But Does It Work? “Security Effectiveness Report 2020,” Mandiant Solutions, www.fireye.com, May 5, 2020
One paragraph in the report’s introduction says it all. “Our findings confirm the concern held by many security practitioners: Security controls are not performing as expected.” Most attacks go undetected, unprevented and without staff being alerted. Here are the percentages from the report:
The report offers both organizational and technical reasons for the situation. Definitely food for thought.
Teams Users Take Note: “Fake Microsoft Teams notification emails are hitting inboxes,” Zeljka Zorz, helpnetsecurity.com, May 4, 2020
A lot of our readers are Teams users, so we pass this along. Teams users are being targeted, and the emails are almost perfect forgeries. The fake login pages you go to are identical to legit Microsoft pages. As of May 1, Microsoft said 15,000 to 50,000 mailboxes had been attacked. If the attack succeeds, you give them your Teams credentials, and maybe a single sign-on.
WordPress Bad News: “A hacker group tried to hijack 900,000 WordPress sites over the last week,” Catalin Cimpanu for Zero Day, www.zdnet.com, May 5, 2020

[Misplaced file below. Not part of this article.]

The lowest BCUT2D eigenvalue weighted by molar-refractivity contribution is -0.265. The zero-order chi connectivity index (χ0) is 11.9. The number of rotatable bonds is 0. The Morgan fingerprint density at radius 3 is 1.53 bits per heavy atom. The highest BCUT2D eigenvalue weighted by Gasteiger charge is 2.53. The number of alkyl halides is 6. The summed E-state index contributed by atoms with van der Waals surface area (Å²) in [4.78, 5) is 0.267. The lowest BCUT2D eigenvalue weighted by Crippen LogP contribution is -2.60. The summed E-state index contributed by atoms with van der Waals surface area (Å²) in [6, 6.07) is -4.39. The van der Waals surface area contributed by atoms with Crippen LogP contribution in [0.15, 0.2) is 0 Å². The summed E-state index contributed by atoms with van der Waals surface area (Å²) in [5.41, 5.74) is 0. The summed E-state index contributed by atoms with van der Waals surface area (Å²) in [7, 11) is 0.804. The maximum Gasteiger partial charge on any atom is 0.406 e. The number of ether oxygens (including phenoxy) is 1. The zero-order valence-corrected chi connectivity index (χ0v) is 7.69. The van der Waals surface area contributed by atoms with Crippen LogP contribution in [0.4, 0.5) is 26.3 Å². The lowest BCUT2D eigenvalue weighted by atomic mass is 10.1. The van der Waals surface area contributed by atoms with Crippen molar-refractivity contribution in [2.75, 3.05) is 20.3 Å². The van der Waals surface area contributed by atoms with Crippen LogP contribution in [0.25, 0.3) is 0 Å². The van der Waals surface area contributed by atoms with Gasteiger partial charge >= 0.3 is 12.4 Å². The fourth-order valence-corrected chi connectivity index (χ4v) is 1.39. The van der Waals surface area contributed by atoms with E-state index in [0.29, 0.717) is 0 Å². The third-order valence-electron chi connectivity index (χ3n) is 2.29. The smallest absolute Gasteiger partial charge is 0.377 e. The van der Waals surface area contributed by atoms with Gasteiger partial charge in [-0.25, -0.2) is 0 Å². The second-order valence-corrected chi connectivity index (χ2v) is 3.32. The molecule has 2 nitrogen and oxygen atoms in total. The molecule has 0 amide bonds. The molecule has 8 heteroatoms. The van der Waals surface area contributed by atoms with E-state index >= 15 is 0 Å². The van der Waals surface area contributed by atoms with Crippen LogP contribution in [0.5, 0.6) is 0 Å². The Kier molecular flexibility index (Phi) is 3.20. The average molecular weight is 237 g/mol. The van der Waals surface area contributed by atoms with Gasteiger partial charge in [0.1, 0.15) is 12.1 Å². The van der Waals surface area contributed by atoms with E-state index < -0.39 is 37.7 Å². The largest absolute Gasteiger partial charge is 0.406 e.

Since April 28, according to cybersecurity firm Wordfence, nearly one million WordPress sites have been attacked by a single organization. WordPress website owners should update plugins and themes. They can also install a website application firewall (WAF).
WordPress Good News: “WordPress Releases Security Update,” U.S. Cybersecurity and Infrastructure Security Agency (CISA), www.us-cert.gov, April 30, 2020
The CISA recommends reviewing and updating to the latest upgrade, WordPress 5.4.1. Do it now. As the CISA said, “WordPress 5.4 and prior versions are affected by multiple vulnerabilities. An attacker could exploit some of these vulnerabilities to take control of an affected website.”
Those Inventive, Malicious People! “Upgraded Cerberus Spyware Spreads Rapidly via MDM,” Tara Seals, Threatpost.com, May 1, 2020
Researchers at Check Point found that 75% of the mobile users at a large multinational conglomerate were infected with an improved version of the Cerberus spyware. As the Check Point researchers said, “This is the first time we have a reported incident of lateral movement inside a corporate network that utilizes the MDM server as a means of spreading.” Apparently, it was a targeted attack. The Check Point report is here. Cerberus has also gotten more nasty, it now has a keylogger that can capture all credentials. It has special routines to capture Google Authenticator information, install TeamViewer, and much more.